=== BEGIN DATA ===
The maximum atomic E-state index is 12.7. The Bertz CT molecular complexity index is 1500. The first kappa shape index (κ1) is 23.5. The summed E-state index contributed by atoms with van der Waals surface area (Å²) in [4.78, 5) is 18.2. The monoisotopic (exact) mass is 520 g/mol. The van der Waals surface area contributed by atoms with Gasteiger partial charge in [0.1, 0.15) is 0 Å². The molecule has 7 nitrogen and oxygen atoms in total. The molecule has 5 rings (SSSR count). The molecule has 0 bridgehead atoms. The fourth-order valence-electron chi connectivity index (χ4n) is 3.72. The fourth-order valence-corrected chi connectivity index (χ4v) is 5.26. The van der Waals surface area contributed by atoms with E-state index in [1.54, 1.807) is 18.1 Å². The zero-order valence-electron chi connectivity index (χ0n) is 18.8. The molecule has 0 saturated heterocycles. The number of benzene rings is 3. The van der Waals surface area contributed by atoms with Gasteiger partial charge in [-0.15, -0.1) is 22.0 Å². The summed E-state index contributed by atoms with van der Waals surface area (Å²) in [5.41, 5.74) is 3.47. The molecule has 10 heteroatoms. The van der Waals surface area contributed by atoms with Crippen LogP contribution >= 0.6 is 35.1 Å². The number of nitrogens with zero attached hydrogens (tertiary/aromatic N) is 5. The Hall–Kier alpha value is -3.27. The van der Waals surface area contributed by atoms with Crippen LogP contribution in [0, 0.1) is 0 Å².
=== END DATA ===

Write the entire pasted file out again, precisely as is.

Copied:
The maximum atomic E-state index is 12.7. The Bertz CT molecular complexity index is 1500. The first kappa shape index (κ1) is 23.5. The summed E-state index contributed by atoms with van der Waals surface area (Å²) in [4.78, 5) is 18.2. The monoisotopic (exact) mass is 520 g/mol. The van der Waals surface area contributed by atoms with Gasteiger partial charge in [0.1, 0.15) is 0 Å². The molecule has 7 nitrogen and oxygen atoms in total. The molecule has 5 rings (SSSR count). The molecule has 0 bridgehead atoms. The fourth-order valence-electron chi connectivity index (χ4n) is 3.72. The fourth-order valence-corrected chi connectivity index (χ4v) is 5.26. The van der Waals surface area contributed by atoms with E-state index in [1.54, 1.807) is 18.1 Å². The zero-order valence-electron chi connectivity index (χ0n) is 18.8. The molecule has 0 saturated heterocycles. The number of benzene rings is 3. The van der Waals surface area contributed by atoms with Gasteiger partial charge in [-0.15, -0.1) is 22.0 Å². The summed E-state index contributed by atoms with van der Waals surface area (Å²) in [5.41, 5.74) is 3.47. The molecule has 10 heteroatoms. The van der Waals surface area contributed by atoms with Crippen LogP contribution >= 0.6 is 35.1 Å². The number of nitrogens with zero attached hydrogens (tertiary/aromatic N) is 5. The Hall–Kier alpha value is -3.27. The van der Waals surface area contributed by atoms with Crippen LogP contribution in [0, 0.1) is 0 Å².